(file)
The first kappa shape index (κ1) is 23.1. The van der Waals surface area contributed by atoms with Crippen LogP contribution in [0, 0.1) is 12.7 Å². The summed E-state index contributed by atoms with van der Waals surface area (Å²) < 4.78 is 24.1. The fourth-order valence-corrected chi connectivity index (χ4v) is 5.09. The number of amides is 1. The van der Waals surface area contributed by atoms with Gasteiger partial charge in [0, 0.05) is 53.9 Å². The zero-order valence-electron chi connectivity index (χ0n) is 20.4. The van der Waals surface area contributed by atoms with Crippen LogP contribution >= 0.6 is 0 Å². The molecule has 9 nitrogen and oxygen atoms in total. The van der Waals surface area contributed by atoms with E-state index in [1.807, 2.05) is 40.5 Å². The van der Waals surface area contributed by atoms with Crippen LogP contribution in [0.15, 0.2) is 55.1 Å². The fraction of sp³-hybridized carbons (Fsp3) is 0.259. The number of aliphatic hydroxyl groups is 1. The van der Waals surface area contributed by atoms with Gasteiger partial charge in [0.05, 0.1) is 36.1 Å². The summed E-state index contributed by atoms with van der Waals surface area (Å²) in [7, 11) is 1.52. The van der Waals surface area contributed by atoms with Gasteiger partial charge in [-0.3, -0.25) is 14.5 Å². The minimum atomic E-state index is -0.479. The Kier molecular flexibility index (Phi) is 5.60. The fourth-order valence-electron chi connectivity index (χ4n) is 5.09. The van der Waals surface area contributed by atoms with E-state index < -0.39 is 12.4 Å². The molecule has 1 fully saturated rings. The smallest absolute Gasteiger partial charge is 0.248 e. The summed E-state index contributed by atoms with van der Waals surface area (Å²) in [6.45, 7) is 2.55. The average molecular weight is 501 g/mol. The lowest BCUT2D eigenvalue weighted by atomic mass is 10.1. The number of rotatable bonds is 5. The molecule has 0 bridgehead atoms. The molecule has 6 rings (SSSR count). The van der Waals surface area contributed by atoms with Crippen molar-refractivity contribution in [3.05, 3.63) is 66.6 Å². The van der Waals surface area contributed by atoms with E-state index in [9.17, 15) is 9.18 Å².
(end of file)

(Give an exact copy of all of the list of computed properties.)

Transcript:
The first kappa shape index (κ1) is 23.1. The van der Waals surface area contributed by atoms with Crippen LogP contribution in [0, 0.1) is 12.7 Å². The summed E-state index contributed by atoms with van der Waals surface area (Å²) < 4.78 is 24.1. The fourth-order valence-corrected chi connectivity index (χ4v) is 5.09. The number of amides is 1. The van der Waals surface area contributed by atoms with Gasteiger partial charge in [0, 0.05) is 53.9 Å². The zero-order valence-electron chi connectivity index (χ0n) is 20.4. The van der Waals surface area contributed by atoms with Crippen LogP contribution >= 0.6 is 0 Å². The molecule has 9 nitrogen and oxygen atoms in total. The van der Waals surface area contributed by atoms with E-state index in [1.807, 2.05) is 40.5 Å². The van der Waals surface area contributed by atoms with Crippen LogP contribution in [0.15, 0.2) is 55.1 Å². The fraction of sp³-hybridized carbons (Fsp3) is 0.259. The number of aliphatic hydroxyl groups is 1. The van der Waals surface area contributed by atoms with Gasteiger partial charge in [0.05, 0.1) is 36.1 Å². The summed E-state index contributed by atoms with van der Waals surface area (Å²) in [7, 11) is 1.52. The van der Waals surface area contributed by atoms with Gasteiger partial charge in [-0.3, -0.25) is 14.5 Å². The minimum atomic E-state index is -0.479. The Kier molecular flexibility index (Phi) is 5.60. The fourth-order valence-electron chi connectivity index (χ4n) is 5.09. The van der Waals surface area contributed by atoms with E-state index < -0.39 is 12.4 Å². The molecule has 1 fully saturated rings. The smallest absolute Gasteiger partial charge is 0.248 e. The summed E-state index contributed by atoms with van der Waals surface area (Å²) in [6.45, 7) is 2.55. The average molecular weight is 501 g/mol. The lowest BCUT2D eigenvalue weighted by atomic mass is 10.1. The number of rotatable bonds is 5. The molecule has 0 bridgehead atoms. The molecule has 6 rings (SSSR count). The van der Waals surface area contributed by atoms with Crippen molar-refractivity contribution in [3.05, 3.63) is 66.6 Å². The van der Waals surface area contributed by atoms with E-state index in [9.17, 15) is 9.18 Å².